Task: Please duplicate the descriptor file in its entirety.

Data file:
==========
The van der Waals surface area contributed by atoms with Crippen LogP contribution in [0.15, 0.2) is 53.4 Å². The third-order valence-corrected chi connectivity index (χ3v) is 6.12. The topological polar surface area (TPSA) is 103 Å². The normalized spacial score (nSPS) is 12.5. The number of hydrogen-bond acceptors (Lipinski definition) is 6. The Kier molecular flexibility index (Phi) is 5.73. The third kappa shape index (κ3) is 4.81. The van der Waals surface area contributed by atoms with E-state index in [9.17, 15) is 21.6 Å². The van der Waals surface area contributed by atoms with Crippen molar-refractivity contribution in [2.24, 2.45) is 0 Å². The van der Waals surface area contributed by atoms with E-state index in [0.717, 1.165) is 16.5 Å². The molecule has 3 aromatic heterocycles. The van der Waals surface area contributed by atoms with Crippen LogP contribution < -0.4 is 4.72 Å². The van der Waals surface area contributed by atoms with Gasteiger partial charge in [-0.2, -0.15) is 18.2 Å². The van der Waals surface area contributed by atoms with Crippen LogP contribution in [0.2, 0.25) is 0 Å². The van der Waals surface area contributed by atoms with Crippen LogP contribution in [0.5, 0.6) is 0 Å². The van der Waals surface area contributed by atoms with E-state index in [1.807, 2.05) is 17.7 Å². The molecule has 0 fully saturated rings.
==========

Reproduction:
The van der Waals surface area contributed by atoms with Crippen LogP contribution in [0.15, 0.2) is 53.4 Å². The third-order valence-corrected chi connectivity index (χ3v) is 6.12. The topological polar surface area (TPSA) is 103 Å². The normalized spacial score (nSPS) is 12.5. The number of hydrogen-bond acceptors (Lipinski definition) is 6. The Kier molecular flexibility index (Phi) is 5.73. The third kappa shape index (κ3) is 4.81. The van der Waals surface area contributed by atoms with E-state index in [9.17, 15) is 21.6 Å². The van der Waals surface area contributed by atoms with Crippen molar-refractivity contribution in [2.24, 2.45) is 0 Å². The van der Waals surface area contributed by atoms with E-state index in [0.717, 1.165) is 16.5 Å². The molecule has 3 aromatic heterocycles. The van der Waals surface area contributed by atoms with Crippen LogP contribution < -0.4 is 4.72 Å². The van der Waals surface area contributed by atoms with Gasteiger partial charge in [-0.2, -0.15) is 18.2 Å². The van der Waals surface area contributed by atoms with Crippen LogP contribution in [0.2, 0.25) is 0 Å². The van der Waals surface area contributed by atoms with Crippen LogP contribution in [0.5, 0.6) is 0 Å². The van der Waals surface area contributed by atoms with E-state index in [1.807, 2.05) is 17.7 Å². The molecule has 0 fully saturated rings.